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Programmable Logic Controllers Third Edition. Frank D. Petruzella McGraw-Hill. Chapter 8. Programming Counters. A preset counter can control an external circuit when its counted total matches the user-entered preset limits. . Counters.

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slide1
Programmable

Logic Controllers

Third Edition

Frank D. Petruzella

McGraw-Hill

slide2
Chapter 8

Programming

Counters

slide3
A preset counter can control an external circuit when its counted total matches the

user-entered preset limits. 

Counters

Common applications of counters include keeping track

of the number of items moving past a given point, and determining the number of times a given action occurs.

slide4
Every time the actuating lever is moved over the counter adds one number, while the actuating lever returns automatically to its original position. Resetting to zero is done with a pushbutton located on the side of the unit.

Mechanical Counters

Programmed counters can serve the same functions as mechanical counters.

slide5
Counter

Applications

Electronic Counters

Electronic counters can count up, count down, or be combined to count up and down. They are dependent on external sources, such as parts traveling past a sensor or actuating a limit switch for counting.

slide6
The coil is assigned an address as well as being identified as a counter

Increments counter by 1 for every false-to-true transition

Like the timer, preset and accumulated values are included

Coil-Formatted Counter Instruction

When the accumulated count equals the preset count, the output is energized and the counter output is closed. The counter contact can be used as many times as you wish throughout the program as an NO or NC contact.

slide7
Same address

Resets counter when true

Coil-Formatted Counter And Reset Instruction

slide8
Count line

Type of

counter

Output

line

Preset value

Accumulated

value

Reset line

Block-Formatted Counter Instruction

PLC counters operate or count on the leading edge of the input signal. The counter will either increment or decrement whenever the count input transfers from an "off" state to an "on" state. The counter will not operate on the trailing edge, or on-to-off transition of the input condition.

slide9
Counter Counting Sequence

PLC counters are normally retentive. Whatever count was contained in the counter at the time of a processor shutdown will be restored to the counter on power-up. The counter may be reset, however, if the reset condition is activated at the time of power restoration.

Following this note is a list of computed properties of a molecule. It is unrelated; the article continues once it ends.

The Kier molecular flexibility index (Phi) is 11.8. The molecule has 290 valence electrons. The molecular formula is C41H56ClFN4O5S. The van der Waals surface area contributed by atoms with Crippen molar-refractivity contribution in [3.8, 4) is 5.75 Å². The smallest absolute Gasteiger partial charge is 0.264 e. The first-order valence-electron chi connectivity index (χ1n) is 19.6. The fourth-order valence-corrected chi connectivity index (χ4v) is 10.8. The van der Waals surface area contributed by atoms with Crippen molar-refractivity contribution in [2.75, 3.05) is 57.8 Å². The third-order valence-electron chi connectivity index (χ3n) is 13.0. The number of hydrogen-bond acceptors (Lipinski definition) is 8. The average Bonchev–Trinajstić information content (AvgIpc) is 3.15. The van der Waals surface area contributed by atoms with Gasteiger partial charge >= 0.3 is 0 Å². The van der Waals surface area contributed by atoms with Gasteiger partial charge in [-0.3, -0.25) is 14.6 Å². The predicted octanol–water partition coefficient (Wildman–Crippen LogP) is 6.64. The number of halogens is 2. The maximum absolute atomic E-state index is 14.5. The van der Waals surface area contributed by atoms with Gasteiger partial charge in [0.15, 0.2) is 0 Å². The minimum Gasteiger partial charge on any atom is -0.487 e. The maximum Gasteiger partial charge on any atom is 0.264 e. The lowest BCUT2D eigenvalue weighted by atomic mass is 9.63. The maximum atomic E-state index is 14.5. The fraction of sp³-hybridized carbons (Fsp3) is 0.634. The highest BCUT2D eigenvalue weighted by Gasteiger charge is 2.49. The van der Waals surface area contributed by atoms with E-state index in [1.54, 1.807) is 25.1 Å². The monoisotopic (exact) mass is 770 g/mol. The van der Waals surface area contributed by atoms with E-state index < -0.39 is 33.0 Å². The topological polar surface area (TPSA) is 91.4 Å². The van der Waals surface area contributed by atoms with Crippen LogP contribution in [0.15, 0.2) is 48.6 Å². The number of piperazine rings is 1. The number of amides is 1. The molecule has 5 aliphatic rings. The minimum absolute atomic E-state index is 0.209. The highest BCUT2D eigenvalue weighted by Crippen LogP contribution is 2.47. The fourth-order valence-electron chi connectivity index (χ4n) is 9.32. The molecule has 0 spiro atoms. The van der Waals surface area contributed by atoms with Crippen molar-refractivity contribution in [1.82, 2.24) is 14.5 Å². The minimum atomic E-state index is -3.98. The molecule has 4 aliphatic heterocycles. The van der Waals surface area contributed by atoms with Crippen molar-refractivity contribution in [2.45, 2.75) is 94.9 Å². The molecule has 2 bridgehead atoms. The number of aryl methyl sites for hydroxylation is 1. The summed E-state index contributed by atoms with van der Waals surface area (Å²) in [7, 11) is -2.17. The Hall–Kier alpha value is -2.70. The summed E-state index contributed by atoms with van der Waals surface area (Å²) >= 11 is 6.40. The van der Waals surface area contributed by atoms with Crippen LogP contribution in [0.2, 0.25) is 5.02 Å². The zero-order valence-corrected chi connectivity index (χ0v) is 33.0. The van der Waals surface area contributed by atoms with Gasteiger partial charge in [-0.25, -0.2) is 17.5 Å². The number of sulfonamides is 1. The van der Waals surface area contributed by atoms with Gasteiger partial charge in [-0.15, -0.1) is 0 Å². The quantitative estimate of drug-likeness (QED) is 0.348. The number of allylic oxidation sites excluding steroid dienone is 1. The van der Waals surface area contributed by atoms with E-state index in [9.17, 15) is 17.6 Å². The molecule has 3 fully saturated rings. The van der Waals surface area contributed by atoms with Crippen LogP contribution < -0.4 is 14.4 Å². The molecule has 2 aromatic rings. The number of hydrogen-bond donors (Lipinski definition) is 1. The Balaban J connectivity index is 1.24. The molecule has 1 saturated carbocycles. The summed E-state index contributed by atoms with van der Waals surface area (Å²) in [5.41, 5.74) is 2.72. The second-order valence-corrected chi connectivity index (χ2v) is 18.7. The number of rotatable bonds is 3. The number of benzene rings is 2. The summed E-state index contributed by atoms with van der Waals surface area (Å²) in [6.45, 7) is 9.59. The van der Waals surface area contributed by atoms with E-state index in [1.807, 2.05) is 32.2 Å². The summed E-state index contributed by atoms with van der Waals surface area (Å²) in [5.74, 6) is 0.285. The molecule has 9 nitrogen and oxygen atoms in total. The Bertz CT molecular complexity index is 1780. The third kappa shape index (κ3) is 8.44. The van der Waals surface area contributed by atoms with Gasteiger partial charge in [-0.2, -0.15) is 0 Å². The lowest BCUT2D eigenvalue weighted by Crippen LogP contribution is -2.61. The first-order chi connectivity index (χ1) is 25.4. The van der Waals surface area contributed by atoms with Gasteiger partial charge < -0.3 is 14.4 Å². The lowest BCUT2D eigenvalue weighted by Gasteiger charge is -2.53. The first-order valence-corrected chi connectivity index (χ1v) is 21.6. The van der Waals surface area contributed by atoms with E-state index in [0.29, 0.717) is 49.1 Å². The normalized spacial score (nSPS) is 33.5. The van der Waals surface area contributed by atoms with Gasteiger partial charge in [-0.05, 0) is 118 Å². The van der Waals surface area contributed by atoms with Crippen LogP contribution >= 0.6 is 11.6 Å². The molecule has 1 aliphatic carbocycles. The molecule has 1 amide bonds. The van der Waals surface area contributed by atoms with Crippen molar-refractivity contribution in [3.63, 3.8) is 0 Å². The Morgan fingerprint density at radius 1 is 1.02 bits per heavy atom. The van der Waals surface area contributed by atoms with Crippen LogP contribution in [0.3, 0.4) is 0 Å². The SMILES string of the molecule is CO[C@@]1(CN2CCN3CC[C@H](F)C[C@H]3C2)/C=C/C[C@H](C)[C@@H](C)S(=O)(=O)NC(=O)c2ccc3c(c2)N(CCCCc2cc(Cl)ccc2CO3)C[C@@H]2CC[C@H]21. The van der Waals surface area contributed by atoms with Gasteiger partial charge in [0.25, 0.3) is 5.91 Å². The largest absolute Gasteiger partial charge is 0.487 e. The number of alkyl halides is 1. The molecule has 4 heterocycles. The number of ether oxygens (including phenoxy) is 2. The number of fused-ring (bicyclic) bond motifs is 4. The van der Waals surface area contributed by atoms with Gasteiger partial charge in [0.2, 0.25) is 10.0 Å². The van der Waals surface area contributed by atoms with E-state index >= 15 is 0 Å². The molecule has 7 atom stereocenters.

PLC counters can be designed to count up to a preset value or to count down to a preset value.

slide10
Counter Counting Sequence

The up-counter is incremented by 1 each time the rung containing the counter is energized.

The counter will increment until the accumulated value is equal to or greater than the preset value, at which time an output will be produced.

slide11
Counter Counting Sequence

The down-counter decrements by 1 each time the rung containing the counter is energized.

A counter reset is always provided to cause the counter accumulated value to be reset to a predetermined value.

slide12
7

Simple Up-counter Program

slide14
C5 Counter Data File

Each counter address is made of a 3-word element

  • Bit 0-9: Internal Use
  • Bit 10: UA - Update accumulation value.
  • Bit 11: UN - Underflow bit.
  • Bit 12: OV - Overflow bit.
  • Bit 13: DN - Done
  • Bit 14: CD - Count down is enabled.
  • Bit 15: CU - Count up is enabled.

Specifies the value, which the counter must reach before the controller sets the done bit. When the accumulated value becomes equal to or greater than the preset value, the done status bit is set. You can use this bit to control an output device.

This is the number of times of false to true transitions that have occurred since the counter was last reset.

slide16
ControlLogix Count-Up Counter Instruction

The counter address in the PLC-5 and SLC 500 is a data table address, whereas in the ControlLogix it is a predefined structure of the data type.

In the PLC-5 and SLC 500, the max value for the preset and accumulated values is 32,767 and the min value is –32,768; for the ControlLogix controller the max value is 2,147,438,647 and the min value is –2,147,438,648.

slide17
Decrements the accumulated

value at each false-to-true

transition and retains the

accumulated value when

power cycle occurs

Increments the accumulated